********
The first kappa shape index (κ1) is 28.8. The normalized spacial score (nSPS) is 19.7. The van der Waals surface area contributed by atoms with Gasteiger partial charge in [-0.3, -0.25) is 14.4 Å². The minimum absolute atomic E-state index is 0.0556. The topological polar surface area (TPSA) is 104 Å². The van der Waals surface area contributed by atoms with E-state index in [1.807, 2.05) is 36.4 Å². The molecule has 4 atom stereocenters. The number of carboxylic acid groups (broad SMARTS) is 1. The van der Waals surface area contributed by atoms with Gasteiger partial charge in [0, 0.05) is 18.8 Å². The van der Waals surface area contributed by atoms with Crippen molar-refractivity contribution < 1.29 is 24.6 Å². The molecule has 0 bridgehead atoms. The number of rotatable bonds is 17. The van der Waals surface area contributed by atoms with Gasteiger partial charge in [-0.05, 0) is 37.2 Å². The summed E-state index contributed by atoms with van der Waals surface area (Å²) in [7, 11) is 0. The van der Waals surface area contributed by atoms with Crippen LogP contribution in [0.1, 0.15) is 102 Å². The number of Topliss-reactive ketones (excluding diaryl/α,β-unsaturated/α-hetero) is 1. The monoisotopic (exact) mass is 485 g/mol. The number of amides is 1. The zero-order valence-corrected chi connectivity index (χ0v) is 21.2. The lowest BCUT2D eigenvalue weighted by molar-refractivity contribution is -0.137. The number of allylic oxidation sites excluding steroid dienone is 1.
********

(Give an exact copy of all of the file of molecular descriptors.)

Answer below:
The first kappa shape index (κ1) is 28.8. The normalized spacial score (nSPS) is 19.7. The van der Waals surface area contributed by atoms with Gasteiger partial charge in [-0.3, -0.25) is 14.4 Å². The minimum absolute atomic E-state index is 0.0556. The topological polar surface area (TPSA) is 104 Å². The van der Waals surface area contributed by atoms with E-state index in [1.807, 2.05) is 36.4 Å². The molecule has 4 atom stereocenters. The number of carboxylic acid groups (broad SMARTS) is 1. The van der Waals surface area contributed by atoms with Gasteiger partial charge in [0, 0.05) is 18.8 Å². The van der Waals surface area contributed by atoms with Crippen molar-refractivity contribution < 1.29 is 24.6 Å². The molecule has 0 bridgehead atoms. The number of rotatable bonds is 17. The van der Waals surface area contributed by atoms with Gasteiger partial charge in [-0.05, 0) is 37.2 Å². The summed E-state index contributed by atoms with van der Waals surface area (Å²) in [7, 11) is 0. The van der Waals surface area contributed by atoms with Crippen LogP contribution in [0.1, 0.15) is 102 Å². The number of Topliss-reactive ketones (excluding diaryl/α,β-unsaturated/α-hetero) is 1. The monoisotopic (exact) mass is 485 g/mol. The number of amides is 1. The zero-order valence-corrected chi connectivity index (χ0v) is 21.2. The lowest BCUT2D eigenvalue weighted by molar-refractivity contribution is -0.137. The number of allylic oxidation sites excluding steroid dienone is 1.